Social Evolution, Political Psychology, and the Media in Democracy

The Invisible Hand in the U.S. Marketplace of Ideas
 
 
Palgrave Macmillan (Verlag)
  • erschienen im März 2019
 
  • Buch
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  • Hardcover
  • |
  • X, 363 Seiten
978-3-030-02800-8 (ISBN)
 
This book analyzes why we believe what we believe about politics, and how the answer affects the way democracy functions. It does so by applying social evolution theory to the relationship between the news media and politics, using the United States as its primary example. This includes a critical review and integration of the insights of a broad array of research, from evolutionary theory and political psychology to the political economy of media. The result is an empirically driven political theory on the media's role in democracy: what role it currently plays, what role it should play, and how it can be reshaped to be more appropriate for its structural role in democracy.
2019
  • Englisch
  • Cham
  • |
  • Schweiz
Springer International Publishing
  • Für Beruf und Forschung
  • 1 s/w Abbildung
  • |
  • Bibliographie
  • Höhe: 216 mm
  • |
  • Breite: 153 mm
  • |
  • Dicke: 25 mm
  • 598 gr
978-3-030-02800-8 (9783030028008)
10.1007/978-3-030-02801-5
weitere Ausgaben werden ermittelt
Peter Beattie is Assistant Professor and Assistant Programme Director of the MSSc in Global Political Economy at The Chinese University of Hong Kong, China, where he teaches political economy and political psychology. His published work has focused on the role of ideas in politics, and his research has been presented at conferences in Asia, Europe, South America, and the United States.
1. Introduction: Why Democracy Is Not Working.- 2. Information - Evolution, Psychology, and Politics.- 3. Evolution - How We Got the Minds We Have Today.- 4. When Our Evolved Minds Go Wrong - Social Psychological Biases.- 5. The Transition - Information from Media to Mind.- 6. The Supply Side - What Affects the Supply of Information Provided by the Media.- 7. Comparing Media Systems - What a Difference Supply Makes.- 8. Conclusion: The Invisible Hand and the Ecology of Information.
"One cannot help but be impressed with the extensiveness of Beattie's knowledge and command of the diverse information he has assembled and uses in addressing the dual questions of why democracy, at least in the context of political process in the United States, is 'broken' and what avenues are open for its ultimate repair. The consistently careful manner in which he documents his claims is equally impressive. He asks much of the reader but gives much in return." (Dennis S. Gouran, International Journal of Communication, Vol. 14, 2020)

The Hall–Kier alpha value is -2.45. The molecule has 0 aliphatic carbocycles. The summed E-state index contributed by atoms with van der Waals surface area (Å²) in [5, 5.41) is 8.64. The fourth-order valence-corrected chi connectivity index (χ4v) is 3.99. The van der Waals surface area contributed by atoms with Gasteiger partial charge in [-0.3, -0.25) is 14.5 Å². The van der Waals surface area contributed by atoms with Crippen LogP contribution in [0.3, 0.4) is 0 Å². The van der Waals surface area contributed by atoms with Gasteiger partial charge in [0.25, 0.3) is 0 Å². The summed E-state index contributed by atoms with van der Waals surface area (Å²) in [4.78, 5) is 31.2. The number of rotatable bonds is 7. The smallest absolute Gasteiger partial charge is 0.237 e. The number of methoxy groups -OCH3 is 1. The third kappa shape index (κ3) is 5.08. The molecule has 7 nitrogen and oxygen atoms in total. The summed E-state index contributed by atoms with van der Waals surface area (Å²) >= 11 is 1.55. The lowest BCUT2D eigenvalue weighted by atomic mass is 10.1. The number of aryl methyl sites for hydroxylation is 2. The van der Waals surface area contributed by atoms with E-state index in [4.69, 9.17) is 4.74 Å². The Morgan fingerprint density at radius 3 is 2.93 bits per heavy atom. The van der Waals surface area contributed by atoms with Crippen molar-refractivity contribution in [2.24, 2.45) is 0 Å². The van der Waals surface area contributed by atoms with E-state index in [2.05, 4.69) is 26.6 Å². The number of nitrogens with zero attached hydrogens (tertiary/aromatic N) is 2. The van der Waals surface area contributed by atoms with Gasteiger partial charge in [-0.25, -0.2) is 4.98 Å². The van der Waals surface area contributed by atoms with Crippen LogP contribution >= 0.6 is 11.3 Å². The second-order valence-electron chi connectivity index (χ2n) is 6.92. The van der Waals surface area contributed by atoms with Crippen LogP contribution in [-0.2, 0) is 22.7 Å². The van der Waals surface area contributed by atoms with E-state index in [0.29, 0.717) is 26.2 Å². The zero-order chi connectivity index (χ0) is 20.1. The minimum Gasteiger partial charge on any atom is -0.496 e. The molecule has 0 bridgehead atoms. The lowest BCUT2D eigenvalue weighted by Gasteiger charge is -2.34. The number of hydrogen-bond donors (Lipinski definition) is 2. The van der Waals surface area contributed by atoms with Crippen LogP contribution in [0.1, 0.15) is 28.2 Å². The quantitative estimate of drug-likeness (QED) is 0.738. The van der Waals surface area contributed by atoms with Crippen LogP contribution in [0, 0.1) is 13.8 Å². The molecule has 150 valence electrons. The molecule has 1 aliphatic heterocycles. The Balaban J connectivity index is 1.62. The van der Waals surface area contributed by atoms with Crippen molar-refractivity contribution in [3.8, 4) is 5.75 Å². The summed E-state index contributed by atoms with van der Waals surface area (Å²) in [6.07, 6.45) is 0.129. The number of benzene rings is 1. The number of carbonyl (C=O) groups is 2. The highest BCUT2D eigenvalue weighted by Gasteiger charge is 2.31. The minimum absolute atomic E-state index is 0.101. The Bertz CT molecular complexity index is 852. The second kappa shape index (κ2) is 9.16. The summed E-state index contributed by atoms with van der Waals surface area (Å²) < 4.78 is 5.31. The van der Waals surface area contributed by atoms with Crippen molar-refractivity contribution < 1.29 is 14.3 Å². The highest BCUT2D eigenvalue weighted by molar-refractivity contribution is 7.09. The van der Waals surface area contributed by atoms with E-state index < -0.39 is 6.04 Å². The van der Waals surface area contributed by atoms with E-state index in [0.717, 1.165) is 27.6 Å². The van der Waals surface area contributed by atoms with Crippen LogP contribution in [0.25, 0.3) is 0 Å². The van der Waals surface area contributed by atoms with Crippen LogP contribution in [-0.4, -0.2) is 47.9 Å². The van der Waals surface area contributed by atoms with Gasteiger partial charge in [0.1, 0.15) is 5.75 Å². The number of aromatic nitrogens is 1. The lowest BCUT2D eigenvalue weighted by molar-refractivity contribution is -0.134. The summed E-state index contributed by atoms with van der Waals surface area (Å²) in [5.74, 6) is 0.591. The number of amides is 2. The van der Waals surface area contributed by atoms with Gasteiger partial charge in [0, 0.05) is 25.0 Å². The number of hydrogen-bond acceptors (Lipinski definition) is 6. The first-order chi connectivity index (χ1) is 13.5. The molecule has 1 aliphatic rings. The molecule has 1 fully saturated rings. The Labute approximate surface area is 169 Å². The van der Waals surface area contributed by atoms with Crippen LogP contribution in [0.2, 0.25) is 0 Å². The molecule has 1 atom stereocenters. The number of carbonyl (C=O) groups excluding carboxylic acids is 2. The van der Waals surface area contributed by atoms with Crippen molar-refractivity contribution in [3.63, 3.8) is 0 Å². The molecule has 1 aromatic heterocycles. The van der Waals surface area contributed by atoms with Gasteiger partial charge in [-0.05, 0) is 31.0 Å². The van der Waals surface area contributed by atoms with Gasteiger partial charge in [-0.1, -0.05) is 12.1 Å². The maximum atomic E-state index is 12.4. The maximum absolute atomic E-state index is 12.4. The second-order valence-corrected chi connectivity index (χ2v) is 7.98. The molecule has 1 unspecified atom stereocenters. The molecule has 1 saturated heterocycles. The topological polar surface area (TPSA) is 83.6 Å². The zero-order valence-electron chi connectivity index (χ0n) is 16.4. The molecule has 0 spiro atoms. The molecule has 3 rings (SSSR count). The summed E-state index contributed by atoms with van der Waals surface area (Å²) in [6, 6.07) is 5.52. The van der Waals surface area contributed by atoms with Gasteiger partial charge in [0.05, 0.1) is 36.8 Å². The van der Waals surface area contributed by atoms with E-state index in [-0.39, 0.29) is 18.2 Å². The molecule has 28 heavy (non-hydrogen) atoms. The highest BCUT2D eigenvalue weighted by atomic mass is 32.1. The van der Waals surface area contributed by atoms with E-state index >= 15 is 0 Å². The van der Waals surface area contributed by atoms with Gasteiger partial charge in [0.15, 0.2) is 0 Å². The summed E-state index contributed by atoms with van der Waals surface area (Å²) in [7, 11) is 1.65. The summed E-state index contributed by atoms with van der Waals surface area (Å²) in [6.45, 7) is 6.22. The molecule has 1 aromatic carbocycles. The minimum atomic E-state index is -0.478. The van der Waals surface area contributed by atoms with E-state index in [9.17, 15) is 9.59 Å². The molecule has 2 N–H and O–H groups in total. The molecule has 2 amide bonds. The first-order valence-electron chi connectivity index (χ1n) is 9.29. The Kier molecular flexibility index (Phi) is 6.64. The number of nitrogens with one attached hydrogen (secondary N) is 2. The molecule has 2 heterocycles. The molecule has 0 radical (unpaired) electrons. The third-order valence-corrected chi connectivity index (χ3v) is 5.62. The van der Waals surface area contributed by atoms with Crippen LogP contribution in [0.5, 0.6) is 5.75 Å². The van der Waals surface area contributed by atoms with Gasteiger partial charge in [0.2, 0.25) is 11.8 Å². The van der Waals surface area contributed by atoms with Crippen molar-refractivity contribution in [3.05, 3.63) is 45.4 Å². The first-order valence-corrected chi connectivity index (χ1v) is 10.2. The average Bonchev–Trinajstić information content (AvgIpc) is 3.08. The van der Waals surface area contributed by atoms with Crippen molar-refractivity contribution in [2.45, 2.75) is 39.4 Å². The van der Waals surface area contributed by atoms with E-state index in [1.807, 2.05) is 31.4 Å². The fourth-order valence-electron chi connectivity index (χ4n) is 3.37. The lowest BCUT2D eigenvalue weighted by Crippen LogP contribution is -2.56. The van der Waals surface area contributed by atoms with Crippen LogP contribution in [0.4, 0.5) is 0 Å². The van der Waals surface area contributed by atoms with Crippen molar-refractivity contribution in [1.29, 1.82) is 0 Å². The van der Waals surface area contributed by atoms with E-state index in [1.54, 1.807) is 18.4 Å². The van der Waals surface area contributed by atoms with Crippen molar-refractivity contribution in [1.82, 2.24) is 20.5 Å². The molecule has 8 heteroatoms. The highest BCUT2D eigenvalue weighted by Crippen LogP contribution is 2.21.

"This is a really interesting book, which can provide the basis for a novel approach to understanding of media effects, and a series of testable hypotheses which can be the basis for further empirical work." (Sharon Coen, The International Journal of Press/Politics, February 1, 2020)
"The book 'explains how 'an invisible hand' creates a de facto propaganda system within the American marketplace of ideas' ... . Peter Beattie's thought-provoking book has a lot to offer to students and scholars interested in the link between media and democracy." (European Journal of Communication, Vol. 34 (2), 2019)
This book analyzes why we believe what we believe about politics, and how the answer affects the way democracy functions. It does so by applying social evolution theory to the relationship between the news media and politics, using the United States as its primary example. This includes a critical review and integration of the insights of a broad array of research, from evolutionary theory and political psychology to the political economy of media. The result is an empirically driven political theory on the media's role in democracy: what role it currently plays, what role it should play, and how it can be reshaped to be more appropriate for its structural role in democracy.

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